SALEM, Ore. — Grass seed farmers are heading into 2018 on a strong footing, as world supply is largely balanced with demand, according to a global seed marketing executive.
“We don’t have to worry about prices dropping dramatically this year or next year,” said Claus Ikjaer, president and CEO of DLF Pickseed.
The market outlook is positive despite the strong U.S. dollar, which generally hinders exports of U.S. products, Ikjaer said. For the same amount of money, foreign buyers can now purchase about 80 pounds of U.S. seed compared to 100 pounds in 2011.
Traditionally, strong grass seed prices would spur more production, but that largely didn’t happen when other commodity prices were healthy and those crops were competing for acreage, he said.
“Production is really not going up as it used to do,” Ikjaer said Dec. 5 during the Oregon Seed Growers League annual conference.
Now that commodity crop prices are weak, grass seed growers can be expected to respond by expanding acreage, he said. However, in Oregon, farmers have increasingly dedicated land to hazelnuts.
It’s estimated that Oregon’s grass seed acreage dropped from 525,000 acres in 2006 to about 375,000 acres in 2010, when prices were suffering due to the housing downturn and financial crisis, he said.
Grass seed production has since recovered to about 400,000 acres in 2017 and will likely remain flat next year, Ikjaer said.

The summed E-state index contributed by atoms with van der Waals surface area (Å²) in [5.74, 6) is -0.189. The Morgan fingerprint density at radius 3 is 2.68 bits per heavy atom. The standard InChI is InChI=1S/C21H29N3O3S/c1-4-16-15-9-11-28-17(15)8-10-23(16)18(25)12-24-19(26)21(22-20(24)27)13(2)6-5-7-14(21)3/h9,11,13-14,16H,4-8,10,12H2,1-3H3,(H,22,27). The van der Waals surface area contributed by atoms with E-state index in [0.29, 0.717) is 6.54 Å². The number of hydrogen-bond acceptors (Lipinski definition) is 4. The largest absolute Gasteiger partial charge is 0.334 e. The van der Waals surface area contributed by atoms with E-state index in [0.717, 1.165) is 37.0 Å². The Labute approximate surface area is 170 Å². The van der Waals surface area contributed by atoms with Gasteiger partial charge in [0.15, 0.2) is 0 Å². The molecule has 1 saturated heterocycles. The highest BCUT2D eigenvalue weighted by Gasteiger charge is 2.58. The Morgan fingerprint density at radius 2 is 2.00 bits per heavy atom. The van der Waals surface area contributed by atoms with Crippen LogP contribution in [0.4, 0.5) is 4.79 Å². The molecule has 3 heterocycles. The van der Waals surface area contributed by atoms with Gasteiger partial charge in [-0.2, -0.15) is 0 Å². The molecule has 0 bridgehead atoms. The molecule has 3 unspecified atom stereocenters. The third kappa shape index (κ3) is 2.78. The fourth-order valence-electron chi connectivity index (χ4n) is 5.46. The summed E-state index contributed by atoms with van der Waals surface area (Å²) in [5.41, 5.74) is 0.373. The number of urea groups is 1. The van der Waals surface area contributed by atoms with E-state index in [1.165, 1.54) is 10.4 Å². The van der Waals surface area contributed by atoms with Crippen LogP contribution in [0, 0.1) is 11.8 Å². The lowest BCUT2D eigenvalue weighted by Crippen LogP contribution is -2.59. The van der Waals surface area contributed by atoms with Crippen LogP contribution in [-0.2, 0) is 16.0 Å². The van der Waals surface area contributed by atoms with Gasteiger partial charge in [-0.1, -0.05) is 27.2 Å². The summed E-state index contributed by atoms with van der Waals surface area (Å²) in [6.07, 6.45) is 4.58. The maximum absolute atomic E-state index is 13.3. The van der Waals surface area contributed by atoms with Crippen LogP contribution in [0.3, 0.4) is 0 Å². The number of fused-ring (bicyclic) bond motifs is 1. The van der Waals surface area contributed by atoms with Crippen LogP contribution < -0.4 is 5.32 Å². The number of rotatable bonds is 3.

In the U.S., three years of lower grass seed yields have depleted stocks of certain species, leaving dealers struggling to meet demand, he said. “That’s starting to create some issues for us.”
High prices are increasingly driving companies to use seed coatings, Ikjaer said.
Such coatings add weight to seed but they can also improve germination by retaining water and making nutrients readily available.
Annual ryegrass is the most commonly exported species, representing nearly 46 percent of the export market, and China is the top destination for grass seed.
“China is by far the most important market for us at the moment,” Ikjaer said.
While Europe is the second major destination for grass seed, the continent is largely self-sufficient and it’s been importing less seed in recent years, he said.
For example, exports of U.S. annual ryegrass to Europe have dropped more than a third since the 2013-2014 marketing year.
Poland’s production of the species has compensated for the decline, since U.S. prices are too high to fill the demand, Ikjaer said.
Ikjaer urged the U.S. industry to more accurately monitor its grass seed acreage, which would help better project available supplies.
In Denmark and Poland, for example, farmers are required to report acreage to the government, but in the U.S., surveys are voluntary and therefore not as dependable, he said.
“We don’t have reliable data,” Ikjaer said.